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dc.contributor.authorCoyle, Cait
dc.contributor.authorCreamer, Rachel E.
dc.contributor.authorSchulte, Rogier P.
dc.contributor.authorO'Sullivan, Lilian
dc.contributor.authorJordan, Phil
dc.date.accessioned2019-10-31T12:45:37Z
dc.date.available2019-10-31T12:45:37Z
dc.date.issued2015-11-15
dc.identifier.citationCoyle, C., Creamer, R., Schulte, R., O'Sullivan, L. and Jordan, P. A Functional Land Management conceptual framework under soil drainage and land use scenarios. Environmental Science & Policy, 2016, 56, 39-48. DOI: http://dx.doi.org/10.1016/j.envsci.2015.10.012en_US
dc.identifier.urihttp://hdl.handle.net/11019/1821
dc.descriptionpeer-revieweden_US
dc.description.abstractAgricultural soils offer multiple soil functions, which contribute to a range of ecosystem services, and the demand for the primary production function is expected to increase with a growing world population. Other key functions on agricultural land have been identified as water purification, carbon sequestration, habitat biodiversity and nutrient cycling, which all need to be considered for sustainable intensification. All soils perform all functions simultaneously, but the variation in the capacity of soils to supply these functions is reviewed in terms of defined land use types (arable, bio-energy, broadleaf forest, coniferous forest, managed grassland, other grassland and Natura 2000) and extended to include the influence of soil drainage characteristics (well, moderately/imperfect, poor and peat). This latter consideration is particularly important in the European Atlantic pedo-climatic zone; the spatial scale of this review. This review develops a conceptual framework on the multi-functional capacity of soils, termed Functional Land Management, to facilitate the effective design and assessment of agri-environmental policies. A final functional soil matrix is presented as an approach to show the consequential changes to the capacity of the five soil functions associated with land use change on soils with contrasting drainage characteristics. Where policy prioritises the enhancement of particular functions, the matrix indicates the potential trade-offs for individual functions or the overall impact on the multi-functional capacity of soil. The conceptual framework is also applied by land use area in a case study, using the Republic of Ireland as an example, to show how the principle of multi-functional land use planning can be readily implemented.en_US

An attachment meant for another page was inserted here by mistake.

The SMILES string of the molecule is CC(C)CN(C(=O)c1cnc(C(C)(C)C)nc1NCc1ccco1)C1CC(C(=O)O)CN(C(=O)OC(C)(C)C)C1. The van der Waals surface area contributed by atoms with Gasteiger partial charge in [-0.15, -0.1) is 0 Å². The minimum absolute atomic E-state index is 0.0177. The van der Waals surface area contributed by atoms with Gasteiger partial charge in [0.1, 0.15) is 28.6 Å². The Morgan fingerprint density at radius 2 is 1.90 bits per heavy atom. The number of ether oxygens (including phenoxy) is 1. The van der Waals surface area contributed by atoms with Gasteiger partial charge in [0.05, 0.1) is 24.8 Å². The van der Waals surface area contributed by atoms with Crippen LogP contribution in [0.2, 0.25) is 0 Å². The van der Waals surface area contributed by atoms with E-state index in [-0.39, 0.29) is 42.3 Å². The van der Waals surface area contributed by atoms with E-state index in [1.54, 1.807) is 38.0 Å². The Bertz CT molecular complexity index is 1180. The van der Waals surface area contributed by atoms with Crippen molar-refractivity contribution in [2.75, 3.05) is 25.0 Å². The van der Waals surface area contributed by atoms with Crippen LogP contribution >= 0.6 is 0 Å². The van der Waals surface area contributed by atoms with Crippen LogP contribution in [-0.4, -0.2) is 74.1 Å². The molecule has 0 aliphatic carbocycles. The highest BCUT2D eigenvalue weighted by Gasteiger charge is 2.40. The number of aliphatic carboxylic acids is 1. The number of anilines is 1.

dc.language.isoenen_US
dc.publisherElsevieren_US
dc.relation.ispartofseriesEnvironmental Science & Policy;Vol. 56
dc.rightsAttribution-NonCommercial-ShareAlike 3.0 United States*
dc.rights.urihttp://creativecommons.org/licenses/by-nc-sa/3.0/us/*
dc.subjectSoil functionsen_US
dc.subjectAgricultureen_US
dc.subjectSustainable intensificationen_US
dc.subjectEcosystem serviceen_US
dc.titleA Functional Land Management conceptual framework under soil drainage and land use scenariosen_US
dc.typeArticleen_US
dc.embargo.terms2017-11-15en_US
dc.identifier.doihttp://dx.doi.org/10.1016/j.envsci.2015.10.012
dc.contributor.sponsorInstitute of Technology, Sligoen_US
refterms.dateFOA2017-11-15T00:00:00Z


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